However, the Court of Appeal reversed the judge’s decision, primarily because the original contractor, Wates, employed competent subcontractors to carry out the plastering work and as such owed no further duty of care to the plaintiffs in relation to the execution of the work by the subcontractors. The Court of Appeal also held that Wates was not liable for damages in tort in respect of the cost of the future remedial work not yet carried out, since it represented pure economic loss. The plaintiffs appealed and the House of Lords dismissed the appeal taking the position that the cost of replacing the defective plaster itself, either as carried out in 1980 or as intended to be carried out in future, was not an item of damage for which the original builders could possibly be held liable in negligence. To make them liable would be to impose upon them, for the benefit of those with whom they had no contractual relationship, an obligation of providing a warranty as to the quality of the plaster in regard to materials, workmanship and fitness for purpose. Further, it was held that Wates, as the original contractor, was also not vicariously liable for the negligence of its subcontractor nor did it owe a duty to future lessees and occupiers of the building to take reasonable care that it contained no hidden defects to persons or property and, finally, that it was not under any duty to supervise the work of its subcontractors to ensure that the subcontracted work was not negligently performed so as to cause such latent defects. Of particular interest is what Lord Bridge of Harwich wrote and his summation3 of the existing case law:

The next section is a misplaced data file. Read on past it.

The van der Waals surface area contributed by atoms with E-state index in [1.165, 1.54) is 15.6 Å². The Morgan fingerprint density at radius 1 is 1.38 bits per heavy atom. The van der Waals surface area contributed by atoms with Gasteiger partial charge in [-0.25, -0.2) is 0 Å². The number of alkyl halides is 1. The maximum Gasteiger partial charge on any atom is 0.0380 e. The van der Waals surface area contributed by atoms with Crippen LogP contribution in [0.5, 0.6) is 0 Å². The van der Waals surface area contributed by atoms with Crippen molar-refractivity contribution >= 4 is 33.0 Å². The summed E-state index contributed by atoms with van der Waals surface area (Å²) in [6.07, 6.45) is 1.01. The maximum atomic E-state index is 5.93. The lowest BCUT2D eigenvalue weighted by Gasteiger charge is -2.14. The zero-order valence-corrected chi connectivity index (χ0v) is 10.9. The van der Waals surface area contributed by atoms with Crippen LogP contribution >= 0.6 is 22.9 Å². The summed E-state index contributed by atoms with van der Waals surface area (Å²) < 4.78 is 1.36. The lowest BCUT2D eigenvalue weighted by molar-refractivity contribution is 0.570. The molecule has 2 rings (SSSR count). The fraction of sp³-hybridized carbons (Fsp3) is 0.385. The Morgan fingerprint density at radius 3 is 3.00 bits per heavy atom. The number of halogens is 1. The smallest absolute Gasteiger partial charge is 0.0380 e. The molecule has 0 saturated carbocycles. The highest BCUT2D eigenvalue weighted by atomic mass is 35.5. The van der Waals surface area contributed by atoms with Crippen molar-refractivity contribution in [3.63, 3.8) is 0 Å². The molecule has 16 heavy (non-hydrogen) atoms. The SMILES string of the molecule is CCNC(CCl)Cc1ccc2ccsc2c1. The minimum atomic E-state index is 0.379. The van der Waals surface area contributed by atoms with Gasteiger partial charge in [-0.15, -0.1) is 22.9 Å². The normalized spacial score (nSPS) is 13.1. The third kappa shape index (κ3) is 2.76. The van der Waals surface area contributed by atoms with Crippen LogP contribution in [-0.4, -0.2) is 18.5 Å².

“I do not intend to embark on the daunting task of reviewing the wealth of other … authority which bears, directly or indirectly, on the question whether the cost of making good defective plaster in the instant case is irrecoverable as economic loss, which seems to me to be the most important question for determination in the present appeal. My abstention may seem pusillanimous, but it stems from a recognition that the authorities, as it seems to me, speak with such an uncertain voice that, no matter how searching the analysis to which they are subject, they yield no clear and conclusive answer. It is more profitable, I believe, to examine the issue in the light of first principles.